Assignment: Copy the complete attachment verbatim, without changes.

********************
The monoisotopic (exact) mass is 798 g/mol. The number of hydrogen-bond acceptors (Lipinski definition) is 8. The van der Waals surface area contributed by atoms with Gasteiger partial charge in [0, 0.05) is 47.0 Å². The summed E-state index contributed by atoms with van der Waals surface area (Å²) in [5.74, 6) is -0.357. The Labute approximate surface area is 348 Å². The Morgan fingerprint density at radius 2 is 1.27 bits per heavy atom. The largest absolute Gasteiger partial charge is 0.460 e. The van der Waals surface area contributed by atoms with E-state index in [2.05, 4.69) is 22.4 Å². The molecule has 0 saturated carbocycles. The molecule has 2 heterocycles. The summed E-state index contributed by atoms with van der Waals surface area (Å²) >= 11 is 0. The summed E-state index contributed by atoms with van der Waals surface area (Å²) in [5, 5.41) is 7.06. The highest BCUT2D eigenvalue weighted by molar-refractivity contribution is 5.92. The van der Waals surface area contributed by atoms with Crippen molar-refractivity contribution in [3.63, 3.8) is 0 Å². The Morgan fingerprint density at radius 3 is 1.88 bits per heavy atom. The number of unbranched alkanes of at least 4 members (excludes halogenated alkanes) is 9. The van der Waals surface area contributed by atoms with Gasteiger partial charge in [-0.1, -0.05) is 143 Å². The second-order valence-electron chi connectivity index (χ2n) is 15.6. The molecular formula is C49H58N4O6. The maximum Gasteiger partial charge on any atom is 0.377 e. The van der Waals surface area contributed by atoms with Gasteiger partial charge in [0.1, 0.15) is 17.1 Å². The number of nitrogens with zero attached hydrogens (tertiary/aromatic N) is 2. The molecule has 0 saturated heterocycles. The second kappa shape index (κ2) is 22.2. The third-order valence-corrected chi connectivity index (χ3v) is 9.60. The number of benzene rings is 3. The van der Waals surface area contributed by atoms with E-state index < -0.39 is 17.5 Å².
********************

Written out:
The monoisotopic (exact) mass is 798 g/mol. The number of hydrogen-bond acceptors (Lipinski definition) is 8. The van der Waals surface area contributed by atoms with Gasteiger partial charge in [0, 0.05) is 47.0 Å². The summed E-state index contributed by atoms with van der Waals surface area (Å²) in [5.74, 6) is -0.357. The Labute approximate surface area is 348 Å². The Morgan fingerprint density at radius 2 is 1.27 bits per heavy atom. The largest absolute Gasteiger partial charge is 0.460 e. The van der Waals surface area contributed by atoms with E-state index in [2.05, 4.69) is 22.4 Å². The molecule has 0 saturated carbocycles. The molecule has 2 heterocycles. The summed E-state index contributed by atoms with van der Waals surface area (Å²) >= 11 is 0. The summed E-state index contributed by atoms with van der Waals surface area (Å²) in [5, 5.41) is 7.06. The highest BCUT2D eigenvalue weighted by molar-refractivity contribution is 5.92. The van der Waals surface area contributed by atoms with Crippen molar-refractivity contribution in [3.63, 3.8) is 0 Å². The Morgan fingerprint density at radius 3 is 1.88 bits per heavy atom. The number of unbranched alkanes of at least 4 members (excludes halogenated alkanes) is 9. The van der Waals surface area contributed by atoms with Gasteiger partial charge in [-0.1, -0.05) is 143 Å². The second-order valence-electron chi connectivity index (χ2n) is 15.6. The molecular formula is C49H58N4O6. The maximum Gasteiger partial charge on any atom is 0.377 e. The van der Waals surface area contributed by atoms with Gasteiger partial charge in [0.1, 0.15) is 17.1 Å². The number of nitrogens with zero attached hydrogens (tertiary/aromatic N) is 2. The molecule has 0 saturated heterocycles. The second kappa shape index (κ2) is 22.2. The third-order valence-corrected chi connectivity index (χ3v) is 9.60. The number of benzene rings is 3. The van der Waals surface area contributed by atoms with E-state index < -0.39 is 17.5 Å².